Opposition indigenous Australians spokeswoman Jacinta Nampijinpa Price has claimed there are “no ongoing negative impacts” of colonisation on Aboriginal and Torres Strait Islander peoples, only a “positive impact”.
Price has also cast doubt on the suggestion that some Indigenous people might have suffered intergenerational trauma, saying that, if that were true, descendants of British and Irish convicts would also suffer such trauma.
Nationals leader David Littleproud and frontbencher Bridget McKenzie applauded that statement.
In her final address to the National Press Club before the Indigenous Voice to Parliament referendum, Price said Yes proponents had left Australians with “falsehoods, misleading information, and promises that can’t be kept, and that should never have been made”.
“For all the moral posturing and virtue signalling about truth-telling, there is no genuine appetite in Canberra to tell the truth, or to hear the truth,” she said.
“The Voice is flawed in its foundations. It is built on lies and an aggressive attempt to fracture our nation’s founding document, and divide the country built upon it.”
Asked whether she believed the history of colonisation impacted modern Indigenous Australians, Price replied: “No. I will be honest with you. No, I do not think so”.
“There is no ongoing negative impacts of colonisation ... A positive impact? Absolutely. I mean, now we’ve got running water. We’ve got readily available food ... if we keep telling Aboriginal people that they are victims, we are effectively removing their agency and then giving them the expectation that someone else is responsible for their lives,” she said.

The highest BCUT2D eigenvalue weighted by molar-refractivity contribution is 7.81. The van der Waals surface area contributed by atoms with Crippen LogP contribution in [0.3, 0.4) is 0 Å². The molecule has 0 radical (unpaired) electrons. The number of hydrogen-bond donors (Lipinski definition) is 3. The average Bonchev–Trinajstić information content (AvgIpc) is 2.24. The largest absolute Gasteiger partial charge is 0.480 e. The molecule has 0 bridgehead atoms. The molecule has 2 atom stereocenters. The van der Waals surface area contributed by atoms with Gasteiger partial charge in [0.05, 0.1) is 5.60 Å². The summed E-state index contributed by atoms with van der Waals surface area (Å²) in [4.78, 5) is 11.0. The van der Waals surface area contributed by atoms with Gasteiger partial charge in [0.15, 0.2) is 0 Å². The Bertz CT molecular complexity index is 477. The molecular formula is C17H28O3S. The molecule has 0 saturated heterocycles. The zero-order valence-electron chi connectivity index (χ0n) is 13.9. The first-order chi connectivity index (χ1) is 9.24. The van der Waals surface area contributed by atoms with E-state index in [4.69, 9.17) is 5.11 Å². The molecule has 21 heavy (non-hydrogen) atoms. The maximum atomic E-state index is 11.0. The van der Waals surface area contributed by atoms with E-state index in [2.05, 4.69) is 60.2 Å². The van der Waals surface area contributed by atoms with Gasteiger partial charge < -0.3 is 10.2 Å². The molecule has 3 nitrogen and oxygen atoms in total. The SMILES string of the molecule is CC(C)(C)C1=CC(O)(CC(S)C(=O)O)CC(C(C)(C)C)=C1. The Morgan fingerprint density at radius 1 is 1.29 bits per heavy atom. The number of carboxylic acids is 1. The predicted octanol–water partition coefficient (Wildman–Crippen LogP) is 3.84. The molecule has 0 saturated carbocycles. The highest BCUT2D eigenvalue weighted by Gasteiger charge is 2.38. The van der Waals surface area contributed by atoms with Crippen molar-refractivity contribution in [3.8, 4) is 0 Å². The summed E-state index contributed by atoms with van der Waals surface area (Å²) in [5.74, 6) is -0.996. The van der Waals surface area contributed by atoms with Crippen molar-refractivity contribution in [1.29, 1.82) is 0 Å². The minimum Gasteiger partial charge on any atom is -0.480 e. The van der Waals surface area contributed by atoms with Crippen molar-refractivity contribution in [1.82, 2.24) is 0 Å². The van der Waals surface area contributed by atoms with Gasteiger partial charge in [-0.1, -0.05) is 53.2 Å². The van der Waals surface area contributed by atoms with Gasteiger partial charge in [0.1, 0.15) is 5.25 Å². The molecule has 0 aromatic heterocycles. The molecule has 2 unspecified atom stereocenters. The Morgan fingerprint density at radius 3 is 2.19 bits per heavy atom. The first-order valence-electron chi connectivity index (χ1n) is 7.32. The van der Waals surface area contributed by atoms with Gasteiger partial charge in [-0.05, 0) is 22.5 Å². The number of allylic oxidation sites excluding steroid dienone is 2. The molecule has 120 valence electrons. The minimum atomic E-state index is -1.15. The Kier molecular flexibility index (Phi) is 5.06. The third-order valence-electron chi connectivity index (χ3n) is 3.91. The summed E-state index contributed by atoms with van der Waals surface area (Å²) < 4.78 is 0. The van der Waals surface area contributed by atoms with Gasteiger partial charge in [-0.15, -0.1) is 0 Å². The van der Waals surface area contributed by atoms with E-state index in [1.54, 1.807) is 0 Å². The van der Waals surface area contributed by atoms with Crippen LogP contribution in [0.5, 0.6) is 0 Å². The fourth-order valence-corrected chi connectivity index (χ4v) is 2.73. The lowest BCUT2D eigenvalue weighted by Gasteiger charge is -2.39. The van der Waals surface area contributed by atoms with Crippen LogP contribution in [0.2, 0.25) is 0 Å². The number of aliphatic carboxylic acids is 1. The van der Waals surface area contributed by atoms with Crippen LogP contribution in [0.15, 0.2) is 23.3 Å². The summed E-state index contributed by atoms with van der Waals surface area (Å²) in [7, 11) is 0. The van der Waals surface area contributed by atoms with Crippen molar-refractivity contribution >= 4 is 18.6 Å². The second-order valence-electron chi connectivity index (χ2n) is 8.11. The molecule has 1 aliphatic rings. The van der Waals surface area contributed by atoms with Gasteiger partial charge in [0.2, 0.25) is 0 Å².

“That is the worst possible thing you can do to any human being, to tell them that they are a victim without agency. And that is what I refuse to do.”
A host of her colleagues, including Littleproud and McKenzie, then applauded when Price - who has Warlpiri and Celtic heritage - responded to a question on intergenerational trauma by likening the impacts of colonisation on Indigenous people and the descendants of British and Irish convicts.
“I guess that would mean that those of us whose ancestors were dispossessed of their own country and brought here in chains as convicts are also suffering from intergenerational trauma. So I should be doubly suffering from [it],” she said.
The majority of British and Irish convicts remained in Australia after serving their sentences. Unlike their Indigenous contemporaries, they were able to own land - many were given it for free - and some were appointed to key government positions.
Indigenous Australians Minister Linda Burney told NITV that Price’s comments were “completely offensive” and flew in the face of “what has been recognised academically, scientifically, medically”.
“We only have to look at the Stolen Generations and the impacts that that has had down the generations,” she said.
“There are people from the Stolen Generations that are still alive. They can tell you about what it means. And I think it is a betrayal of those people.”
Speaking to ABC News later, Littleproud did not answer directly when asked whether colonisation has ongoing negative impacts on Indigenous Australians.
“We cannot deny there are generations of the past that have made mistakes towards Indigenous Australians,” he said.